The district hierarchy of the Assemblies of God church in Alexandria, La., has ordered television evangelist Jimmy Swaggart to begin immediately a two-year rehabilitation period that will limit his preaching and place him in counseling, an official said last night.

Louisiana District supervisor Cecil Janway made the announcement about 10 p.m. after meeting for more than 9 1/2 hours with Swaggart, who was accused of sexual misconduct and tearfully confessed Sunday before a congregation of more than 6,000 that he had committed unspecified sins.

"The following action has been taken by the board of the Louisiana District of the Assemblies of God concerning evangelist Jimmy Swaggart: We accept his confession of specific incidents of a moral failure. Based on his detailed confession and the evidence we observed of true humility and repentance, we have offered him rehabilitation, in accordance with the bylaws of the general council and Louisiana District of the Assemblies of God," Janway said.

"Brother Swaggart has submitted to the terms of rehabilitation," he said.

The district action is subject to approval by the church's national board.

Swaggart made no comment as he left the meeting. He was whisked away by guards and left in a van, apparently headed for his twin-engine airplane at Esler Regional Airport in Pineville.

Janway told reporters that Swaggart will be prohibited from preaching for at least three months, "except in fulfillment of present commitments involving foreign governments during that period."

The district supervisor also said Swaggart would be counseled and supervised weekly by three members of the Louisiana District Presbytery during the rehabilitation period. He will be required to submit monthly and quarterly reports to church officials, Janway said.

"We urge Brother Swaggart and his associates to resist the request of those outside the church to respond to questions. Brother Swaggart has been in complete cooperation with the Assemblies of God and has pledged to work within the structure of the church," he added.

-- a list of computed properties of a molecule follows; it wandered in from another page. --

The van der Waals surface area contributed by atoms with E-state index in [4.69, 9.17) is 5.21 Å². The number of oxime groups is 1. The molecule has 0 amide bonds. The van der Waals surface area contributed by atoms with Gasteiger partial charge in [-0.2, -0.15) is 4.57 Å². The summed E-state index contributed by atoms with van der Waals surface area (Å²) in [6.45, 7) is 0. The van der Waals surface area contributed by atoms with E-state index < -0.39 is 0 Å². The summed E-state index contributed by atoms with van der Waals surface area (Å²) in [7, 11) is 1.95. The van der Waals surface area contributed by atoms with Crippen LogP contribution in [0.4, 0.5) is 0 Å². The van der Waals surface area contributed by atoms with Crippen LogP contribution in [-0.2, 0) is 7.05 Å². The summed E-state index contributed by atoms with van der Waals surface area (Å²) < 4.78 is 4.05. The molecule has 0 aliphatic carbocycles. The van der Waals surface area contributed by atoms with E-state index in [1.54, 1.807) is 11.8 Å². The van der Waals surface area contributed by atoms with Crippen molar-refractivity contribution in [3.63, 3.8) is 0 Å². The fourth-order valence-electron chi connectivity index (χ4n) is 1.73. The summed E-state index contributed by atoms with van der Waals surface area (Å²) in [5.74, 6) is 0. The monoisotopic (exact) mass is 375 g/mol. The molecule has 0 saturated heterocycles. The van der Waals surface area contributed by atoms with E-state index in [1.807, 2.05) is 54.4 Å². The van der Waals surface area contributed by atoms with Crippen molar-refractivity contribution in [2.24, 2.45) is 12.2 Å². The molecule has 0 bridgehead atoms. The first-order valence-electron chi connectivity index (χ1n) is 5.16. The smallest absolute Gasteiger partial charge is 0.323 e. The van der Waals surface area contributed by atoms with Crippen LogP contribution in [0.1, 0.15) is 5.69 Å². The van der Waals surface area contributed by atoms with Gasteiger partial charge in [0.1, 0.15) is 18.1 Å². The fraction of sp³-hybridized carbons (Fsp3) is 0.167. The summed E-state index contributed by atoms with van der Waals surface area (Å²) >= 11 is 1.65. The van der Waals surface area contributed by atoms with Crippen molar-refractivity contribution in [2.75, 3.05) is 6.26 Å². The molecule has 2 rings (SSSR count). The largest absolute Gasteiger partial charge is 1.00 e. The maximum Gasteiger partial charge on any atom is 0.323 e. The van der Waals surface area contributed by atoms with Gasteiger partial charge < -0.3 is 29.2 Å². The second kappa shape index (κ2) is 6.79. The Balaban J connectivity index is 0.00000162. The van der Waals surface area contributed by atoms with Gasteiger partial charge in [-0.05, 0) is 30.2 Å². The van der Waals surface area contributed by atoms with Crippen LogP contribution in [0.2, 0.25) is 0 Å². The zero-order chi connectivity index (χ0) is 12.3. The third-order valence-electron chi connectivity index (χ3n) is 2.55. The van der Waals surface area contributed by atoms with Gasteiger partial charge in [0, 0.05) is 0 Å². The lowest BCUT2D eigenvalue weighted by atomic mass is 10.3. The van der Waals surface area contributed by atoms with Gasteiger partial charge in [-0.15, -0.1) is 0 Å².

Swaggart will be relieved of his duties as copastor of the Family Worship Center in Baton Rouge, but he will be allowed to return to preaching after three months, Janway said.

The board's action seemed to substantiate the judgment of members of the evangelical community, who said in interviews yesterday that Swaggart's public admission was a shrewd move. By begging forgiveness in a broadcast that was replayed nationwide -- and seen by church elders -- Swaggart sought to deflect charges of hypocrisy, of having preached against immoral behavior while practicing it.

A fiery Pentecostal preacher, Swaggart in recent years had played the grand inquisitor, condemning other pastors who he said did not adhere to a strict fundamentalist interpretation of the Gospel. As late as last year, he was accused by some in his denomination of creating a schism within the Assemblies of God, one of the country's largest Protestant churches.

"Mr. Swaggart has been self-righteous, bigoted and loose-lipped in his condemnation of others in the past," said Michael Cromartie, director of Protestant studies at the Ethics and Public Policy Center, an evangelical think tank. "He will be seen as a total hypocrite and the only way to avoid that is to handle this tragedy with humility and contrition."

Officials of the church's national board in Springfield, Mo., may make a final decision by the end of the week, according to Juleen Turnage, spokeswoman for the national Assemblies of God organization. "{Swaggart's} cooperation is really helping us expedite the investigation," said Turnage. "We appreciate the way he has handled everything."